We are all born to die. From the moment we come squealing out of the womb, we are more vulnerable to getting wiped out by some disease. I’m a very mellow and easy going person. I suffer from depression and anxiety, however, I’ve had the balls to manage it. I hold down a decent job, and I’m too busting with great ideas for paranoia to be my prerogative. In fact, coming to terms with their being no god, means you’re prepared to live with the grit under you own hands. It’s an amazing empowering and authentic thing to know you are the muscles in your own cerebral wings.

 

“Atheists are depressive and nihilistic, since they believe there’s nothing after death, and therefore there’s no point to anything.”

You may think I’ve already shot myself in the foot, since I’ve already mentioned that I’m dealing with depression. Well no I’m just being honest and upfront. If there was no point to anything I wouldn’t feel the need for this interview, or to explain myself like this.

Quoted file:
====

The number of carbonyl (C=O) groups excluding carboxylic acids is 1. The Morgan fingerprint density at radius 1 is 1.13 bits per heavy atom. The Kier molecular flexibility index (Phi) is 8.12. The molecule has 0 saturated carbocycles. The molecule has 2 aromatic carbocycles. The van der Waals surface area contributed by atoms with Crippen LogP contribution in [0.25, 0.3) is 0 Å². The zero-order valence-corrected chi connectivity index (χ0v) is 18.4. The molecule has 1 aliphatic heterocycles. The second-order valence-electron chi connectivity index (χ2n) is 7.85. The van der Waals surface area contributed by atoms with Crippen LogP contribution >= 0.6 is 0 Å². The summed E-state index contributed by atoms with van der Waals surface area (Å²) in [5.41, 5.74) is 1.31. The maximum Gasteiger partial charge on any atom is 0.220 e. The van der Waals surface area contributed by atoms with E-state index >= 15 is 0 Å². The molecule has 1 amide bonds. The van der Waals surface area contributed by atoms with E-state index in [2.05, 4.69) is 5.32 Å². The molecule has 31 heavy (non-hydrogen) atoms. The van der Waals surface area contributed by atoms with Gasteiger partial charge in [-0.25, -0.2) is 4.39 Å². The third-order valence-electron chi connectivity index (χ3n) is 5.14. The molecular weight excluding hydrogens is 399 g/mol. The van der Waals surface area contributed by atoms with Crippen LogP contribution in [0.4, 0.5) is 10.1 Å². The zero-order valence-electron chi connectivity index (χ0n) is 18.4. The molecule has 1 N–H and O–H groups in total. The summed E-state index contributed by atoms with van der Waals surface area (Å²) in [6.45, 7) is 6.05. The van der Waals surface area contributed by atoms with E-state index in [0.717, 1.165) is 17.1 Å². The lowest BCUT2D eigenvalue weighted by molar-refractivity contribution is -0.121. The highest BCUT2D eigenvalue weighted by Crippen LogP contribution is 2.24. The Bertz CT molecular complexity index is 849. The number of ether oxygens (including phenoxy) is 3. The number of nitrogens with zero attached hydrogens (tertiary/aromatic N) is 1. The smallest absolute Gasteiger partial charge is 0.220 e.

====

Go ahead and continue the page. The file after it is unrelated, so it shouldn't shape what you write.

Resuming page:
Orthodox Religion is a form of nihility against the Self. The reason being…you spend so much energy in prayer, song and ritual that you forget to look inside yourself, and pay attention to your ideas. Too much focus in one direction means, you’re losing sight of something equally important.

 

“Atheists want to forbid religious worship.”

When last did you see a group of Atheists shouting anti-Religious slogans and waving weapons in the air? People misunderstand Atheists and believe we are at war with everything. Many are under the assumption that the basis to an atheist’s argument begins and ends with “I Hate God”.

In fact, if I were asked “Why do you believe there is no God?” I would go on to question the person of their exact definition of ‘belief’ and ‘god’. The fact that I care enough to question the ideas, and get to know the person, means I have no issue with how people express themselves. The only time I get agitated with religion, is if it forcefully tries to tell me I’m wrong and I should rather just ‘believe’ and join them.

 

“Atheists are incapable of feeling awe at simple things, like a beautiful sunset, as they see everything in terms of cold science, instead of miracles.”

Yes many Atheists are scholars, scientists, and higher minded people, however, this means that they are thinkers who like to get to the truth. I surely hope religion isn’t merely there for the sake of miracles. Religion (if you feel it’s the one for you) should be chosen, because you have found meaning, not simply seeing some sleight of hand and buying into it.